Aka’s challenges have included getting to know the right people in the industry and building connections with positivity and authenticity. “I had people pass up opportunities with me just because I was a girl,” she said. There are also cultural differences and gender roles where Tongan woman typically stay at home or do office work—not construction—and she credits her father for helping to bring those barriers down for her. And despite the competition and negative talk behind her back, Aka continues to power forward.
When asked how she handles negativity, she simply said: “I just let my work speak for itself. I’m very confident in my workmanship. When the owner is happy, that’s all that matters to me. They’re the ones paying me and I’m satisfying their needs. Everyone outside of that is just extra noise. I just continue doing what I do.”
Looking back on her journey, Aka, who is a wife and mother of two, said she’s most proud of herself for making it this far. “There are so many times I could’ve quit. Something in my gut just keeps telling me not to quit and I’m so proud of where I came from. I had no equipment, no trucks; all I had was my dad’s name on my back. I look at myself today with two flatbed trucks and one excavator—all these things may seem small to others, but to me, they show the investment in myself and the company.” Aka also enjoys the flexibility of being a business owner so that she can be there for her children. She also journals regularly and plans to pass her writings on to her children.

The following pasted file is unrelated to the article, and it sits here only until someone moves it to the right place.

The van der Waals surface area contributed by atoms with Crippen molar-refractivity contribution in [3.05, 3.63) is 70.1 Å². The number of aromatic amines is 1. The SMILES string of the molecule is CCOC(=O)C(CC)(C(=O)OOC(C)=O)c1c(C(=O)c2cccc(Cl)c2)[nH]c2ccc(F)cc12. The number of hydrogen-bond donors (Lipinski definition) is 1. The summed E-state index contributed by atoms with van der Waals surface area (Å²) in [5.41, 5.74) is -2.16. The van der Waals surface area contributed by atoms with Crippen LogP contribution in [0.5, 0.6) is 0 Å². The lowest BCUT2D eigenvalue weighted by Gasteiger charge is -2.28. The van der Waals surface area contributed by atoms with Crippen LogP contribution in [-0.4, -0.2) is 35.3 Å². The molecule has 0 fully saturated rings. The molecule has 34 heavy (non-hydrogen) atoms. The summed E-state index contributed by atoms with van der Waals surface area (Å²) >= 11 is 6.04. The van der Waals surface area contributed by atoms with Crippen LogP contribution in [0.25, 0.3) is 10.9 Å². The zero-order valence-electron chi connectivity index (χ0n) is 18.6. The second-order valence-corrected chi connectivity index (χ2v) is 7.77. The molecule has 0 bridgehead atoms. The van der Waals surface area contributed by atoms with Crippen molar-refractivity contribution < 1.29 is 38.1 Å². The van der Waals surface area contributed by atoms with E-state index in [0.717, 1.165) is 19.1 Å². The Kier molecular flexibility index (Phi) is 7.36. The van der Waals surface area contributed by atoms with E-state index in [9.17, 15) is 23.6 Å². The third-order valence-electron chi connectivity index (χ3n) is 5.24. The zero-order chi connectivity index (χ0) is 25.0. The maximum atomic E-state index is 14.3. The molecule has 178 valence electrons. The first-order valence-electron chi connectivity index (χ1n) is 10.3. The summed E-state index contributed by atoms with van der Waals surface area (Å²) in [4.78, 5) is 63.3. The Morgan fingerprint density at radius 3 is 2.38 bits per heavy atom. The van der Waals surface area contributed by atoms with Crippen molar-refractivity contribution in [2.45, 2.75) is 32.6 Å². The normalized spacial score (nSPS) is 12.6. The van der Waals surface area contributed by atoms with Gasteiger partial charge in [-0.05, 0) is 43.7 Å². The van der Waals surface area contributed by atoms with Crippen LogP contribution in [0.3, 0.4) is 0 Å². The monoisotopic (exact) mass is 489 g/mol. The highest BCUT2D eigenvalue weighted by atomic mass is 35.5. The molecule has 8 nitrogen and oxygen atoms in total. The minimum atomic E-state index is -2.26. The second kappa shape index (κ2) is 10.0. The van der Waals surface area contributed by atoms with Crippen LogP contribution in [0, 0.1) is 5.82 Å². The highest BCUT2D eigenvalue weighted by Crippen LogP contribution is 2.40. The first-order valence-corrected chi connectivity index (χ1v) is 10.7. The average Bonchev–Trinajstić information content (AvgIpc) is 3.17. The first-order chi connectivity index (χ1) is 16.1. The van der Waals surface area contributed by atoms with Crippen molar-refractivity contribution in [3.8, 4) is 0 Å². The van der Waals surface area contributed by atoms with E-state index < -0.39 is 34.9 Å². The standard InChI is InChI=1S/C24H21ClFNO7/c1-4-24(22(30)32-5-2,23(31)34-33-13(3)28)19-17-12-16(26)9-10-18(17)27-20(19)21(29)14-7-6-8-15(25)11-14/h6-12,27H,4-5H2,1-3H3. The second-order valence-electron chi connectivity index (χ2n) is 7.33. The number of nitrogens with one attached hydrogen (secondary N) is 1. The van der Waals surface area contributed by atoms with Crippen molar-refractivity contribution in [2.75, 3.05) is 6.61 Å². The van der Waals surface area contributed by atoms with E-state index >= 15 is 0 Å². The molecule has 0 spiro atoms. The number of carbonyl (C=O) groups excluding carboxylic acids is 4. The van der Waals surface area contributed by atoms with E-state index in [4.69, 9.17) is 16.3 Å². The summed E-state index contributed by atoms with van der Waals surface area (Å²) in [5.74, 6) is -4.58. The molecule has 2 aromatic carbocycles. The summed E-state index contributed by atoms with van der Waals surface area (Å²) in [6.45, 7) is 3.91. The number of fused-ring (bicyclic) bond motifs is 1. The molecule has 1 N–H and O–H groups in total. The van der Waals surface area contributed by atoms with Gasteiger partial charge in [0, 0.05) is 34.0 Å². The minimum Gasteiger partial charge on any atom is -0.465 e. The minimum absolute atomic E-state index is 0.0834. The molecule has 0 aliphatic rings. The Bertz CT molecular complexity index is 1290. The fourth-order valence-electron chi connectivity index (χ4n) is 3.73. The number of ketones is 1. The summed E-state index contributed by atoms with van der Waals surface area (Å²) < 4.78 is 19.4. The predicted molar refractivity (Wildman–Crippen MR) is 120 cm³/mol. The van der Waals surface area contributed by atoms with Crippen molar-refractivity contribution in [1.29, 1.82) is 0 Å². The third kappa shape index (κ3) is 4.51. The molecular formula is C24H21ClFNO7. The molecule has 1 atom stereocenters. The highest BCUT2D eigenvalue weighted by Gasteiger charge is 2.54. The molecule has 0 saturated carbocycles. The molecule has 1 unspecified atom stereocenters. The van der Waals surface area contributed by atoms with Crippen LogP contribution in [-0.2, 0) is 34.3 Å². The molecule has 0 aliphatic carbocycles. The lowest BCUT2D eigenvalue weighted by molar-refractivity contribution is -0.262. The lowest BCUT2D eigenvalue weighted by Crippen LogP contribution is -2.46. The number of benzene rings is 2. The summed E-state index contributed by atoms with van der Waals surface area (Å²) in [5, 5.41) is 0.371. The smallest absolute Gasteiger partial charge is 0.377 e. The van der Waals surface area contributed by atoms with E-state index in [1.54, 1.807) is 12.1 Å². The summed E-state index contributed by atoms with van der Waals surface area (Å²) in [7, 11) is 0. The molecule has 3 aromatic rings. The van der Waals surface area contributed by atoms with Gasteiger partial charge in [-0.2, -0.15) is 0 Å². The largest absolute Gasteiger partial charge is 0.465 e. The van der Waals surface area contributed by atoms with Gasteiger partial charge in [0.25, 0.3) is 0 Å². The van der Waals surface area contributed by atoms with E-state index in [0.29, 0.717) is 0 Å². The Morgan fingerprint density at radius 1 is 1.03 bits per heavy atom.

While in college, Aka’s counselor and mentor told her, “There’s always free information out there; you just have to look for it.” Following that same advice, she attended a free event hosted by the U.S. Small Business Administration, Hawaii-Pacific Islands District Office during which someone recommended the MBDA Enterprising Women of Color Business Center to her. Aka visited the Center’s website, signed up for the e-newsletter, and is now a certification counseling client.
Aka hopes to expand her company by becoming a federal contractor, which will diversify her business and allow her to hire more employees. She also wants to become a general contractor, like her father was, and establish a trade school to create opportunities in construction for women and Pacific Islander youth.
To her fellow woman entrepreneurs and small business owners, Aka offers the following advice: “Take your time, don’t rush. Just learn as much as you can because, as my dad taught me, you’ll learn a lot from listening. One of his biggest pieces of advice to me was in Tongan: ‘When you use your heart, you can see past where your eyes see. Loto Lahi.’ Don’t be scared, go for it. Even if you fail, success comes with failure. It goes hand in hand. You can’t be successful without failing.”